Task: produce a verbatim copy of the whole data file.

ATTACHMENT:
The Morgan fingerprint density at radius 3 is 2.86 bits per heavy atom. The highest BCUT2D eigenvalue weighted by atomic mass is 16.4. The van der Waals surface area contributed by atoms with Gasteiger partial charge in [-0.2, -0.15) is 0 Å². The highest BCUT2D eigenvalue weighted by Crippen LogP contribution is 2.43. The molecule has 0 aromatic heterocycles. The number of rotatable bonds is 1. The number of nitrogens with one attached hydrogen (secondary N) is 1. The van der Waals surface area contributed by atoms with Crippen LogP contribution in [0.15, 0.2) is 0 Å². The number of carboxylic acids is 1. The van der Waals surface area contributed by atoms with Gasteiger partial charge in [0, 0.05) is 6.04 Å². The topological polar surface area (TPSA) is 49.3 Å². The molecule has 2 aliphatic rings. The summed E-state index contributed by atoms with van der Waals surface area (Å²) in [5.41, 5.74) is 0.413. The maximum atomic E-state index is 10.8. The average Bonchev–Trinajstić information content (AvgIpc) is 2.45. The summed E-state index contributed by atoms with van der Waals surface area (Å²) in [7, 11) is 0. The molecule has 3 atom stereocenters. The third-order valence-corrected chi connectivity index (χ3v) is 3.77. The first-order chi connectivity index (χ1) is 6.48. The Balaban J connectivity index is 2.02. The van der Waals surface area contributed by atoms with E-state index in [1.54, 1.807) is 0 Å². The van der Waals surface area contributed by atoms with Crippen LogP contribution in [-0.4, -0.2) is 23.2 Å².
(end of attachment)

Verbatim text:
The Morgan fingerprint density at radius 3 is 2.86 bits per heavy atom. The highest BCUT2D eigenvalue weighted by atomic mass is 16.4. The van der Waals surface area contributed by atoms with Gasteiger partial charge in [-0.2, -0.15) is 0 Å². The highest BCUT2D eigenvalue weighted by Crippen LogP contribution is 2.43. The molecule has 0 aromatic heterocycles. The number of rotatable bonds is 1. The number of nitrogens with one attached hydrogen (secondary N) is 1. The van der Waals surface area contributed by atoms with Crippen LogP contribution in [0.15, 0.2) is 0 Å². The number of carboxylic acids is 1. The van der Waals surface area contributed by atoms with Gasteiger partial charge in [0, 0.05) is 6.04 Å². The topological polar surface area (TPSA) is 49.3 Å². The molecule has 2 aliphatic rings. The summed E-state index contributed by atoms with van der Waals surface area (Å²) in [5.41, 5.74) is 0.413. The maximum atomic E-state index is 10.8. The average Bonchev–Trinajstić information content (AvgIpc) is 2.45. The summed E-state index contributed by atoms with van der Waals surface area (Å²) in [7, 11) is 0. The molecule has 3 atom stereocenters. The third-order valence-corrected chi connectivity index (χ3v) is 3.77. The first-order chi connectivity index (χ1) is 6.48. The Balaban J connectivity index is 2.02. The van der Waals surface area contributed by atoms with E-state index in [1.54, 1.807) is 0 Å². The van der Waals surface area contributed by atoms with Crippen LogP contribution in [-0.4, -0.2) is 23.2 Å².